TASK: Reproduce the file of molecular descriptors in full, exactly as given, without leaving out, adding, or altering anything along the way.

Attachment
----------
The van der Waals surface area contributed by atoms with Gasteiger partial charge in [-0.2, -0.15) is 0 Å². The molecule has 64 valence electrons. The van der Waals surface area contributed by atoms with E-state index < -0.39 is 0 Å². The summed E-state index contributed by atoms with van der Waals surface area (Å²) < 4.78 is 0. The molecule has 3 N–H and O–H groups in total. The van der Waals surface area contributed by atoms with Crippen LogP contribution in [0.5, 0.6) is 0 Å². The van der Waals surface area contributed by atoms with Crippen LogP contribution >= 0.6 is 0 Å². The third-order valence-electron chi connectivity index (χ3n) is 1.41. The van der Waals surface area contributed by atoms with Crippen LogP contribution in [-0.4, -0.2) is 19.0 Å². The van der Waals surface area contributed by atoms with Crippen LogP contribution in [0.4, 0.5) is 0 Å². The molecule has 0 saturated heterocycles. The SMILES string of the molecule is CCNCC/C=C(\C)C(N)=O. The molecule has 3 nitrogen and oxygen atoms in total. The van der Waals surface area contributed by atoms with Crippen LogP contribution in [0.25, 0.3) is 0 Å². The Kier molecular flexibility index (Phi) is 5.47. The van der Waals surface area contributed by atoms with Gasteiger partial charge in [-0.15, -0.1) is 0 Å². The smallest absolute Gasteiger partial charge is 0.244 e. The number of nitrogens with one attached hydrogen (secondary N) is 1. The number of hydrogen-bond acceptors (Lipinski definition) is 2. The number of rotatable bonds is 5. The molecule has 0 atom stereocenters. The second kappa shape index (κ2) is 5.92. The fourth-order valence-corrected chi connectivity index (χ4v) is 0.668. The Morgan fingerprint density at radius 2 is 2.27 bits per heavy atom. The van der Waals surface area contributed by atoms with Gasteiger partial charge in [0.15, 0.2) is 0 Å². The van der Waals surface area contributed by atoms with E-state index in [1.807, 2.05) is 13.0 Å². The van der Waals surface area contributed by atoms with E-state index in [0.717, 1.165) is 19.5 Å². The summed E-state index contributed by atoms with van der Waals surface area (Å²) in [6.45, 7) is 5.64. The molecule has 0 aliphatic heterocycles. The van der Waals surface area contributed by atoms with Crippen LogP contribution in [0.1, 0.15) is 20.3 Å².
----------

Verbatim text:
The van der Waals surface area contributed by atoms with Gasteiger partial charge in [-0.2, -0.15) is 0 Å². The molecule has 64 valence electrons. The van der Waals surface area contributed by atoms with E-state index < -0.39 is 0 Å². The summed E-state index contributed by atoms with van der Waals surface area (Å²) < 4.78 is 0. The molecule has 3 N–H and O–H groups in total. The van der Waals surface area contributed by atoms with Crippen LogP contribution in [0.5, 0.6) is 0 Å². The van der Waals surface area contributed by atoms with Crippen LogP contribution >= 0.6 is 0 Å². The third-order valence-electron chi connectivity index (χ3n) is 1.41. The van der Waals surface area contributed by atoms with Crippen LogP contribution in [-0.4, -0.2) is 19.0 Å². The van der Waals surface area contributed by atoms with Crippen LogP contribution in [0.4, 0.5) is 0 Å². The molecule has 0 saturated heterocycles. The SMILES string of the molecule is CCNCC/C=C(\C)C(N)=O. The molecule has 3 nitrogen and oxygen atoms in total. The van der Waals surface area contributed by atoms with Crippen LogP contribution in [0.25, 0.3) is 0 Å². The Kier molecular flexibility index (Phi) is 5.47. The van der Waals surface area contributed by atoms with Gasteiger partial charge in [-0.15, -0.1) is 0 Å². The smallest absolute Gasteiger partial charge is 0.244 e. The number of nitrogens with one attached hydrogen (secondary N) is 1. The number of hydrogen-bond acceptors (Lipinski definition) is 2. The number of rotatable bonds is 5. The molecule has 0 atom stereocenters. The second kappa shape index (κ2) is 5.92. The fourth-order valence-corrected chi connectivity index (χ4v) is 0.668. The Morgan fingerprint density at radius 2 is 2.27 bits per heavy atom. The van der Waals surface area contributed by atoms with Gasteiger partial charge in [0.15, 0.2) is 0 Å². The van der Waals surface area contributed by atoms with E-state index in [1.807, 2.05) is 13.0 Å². The van der Waals surface area contributed by atoms with E-state index in [0.717, 1.165) is 19.5 Å². The summed E-state index contributed by atoms with van der Waals surface area (Å²) in [6.45, 7) is 5.64. The molecule has 0 aliphatic heterocycles. The van der Waals surface area contributed by atoms with Crippen LogP contribution in [0.1, 0.15) is 20.3 Å².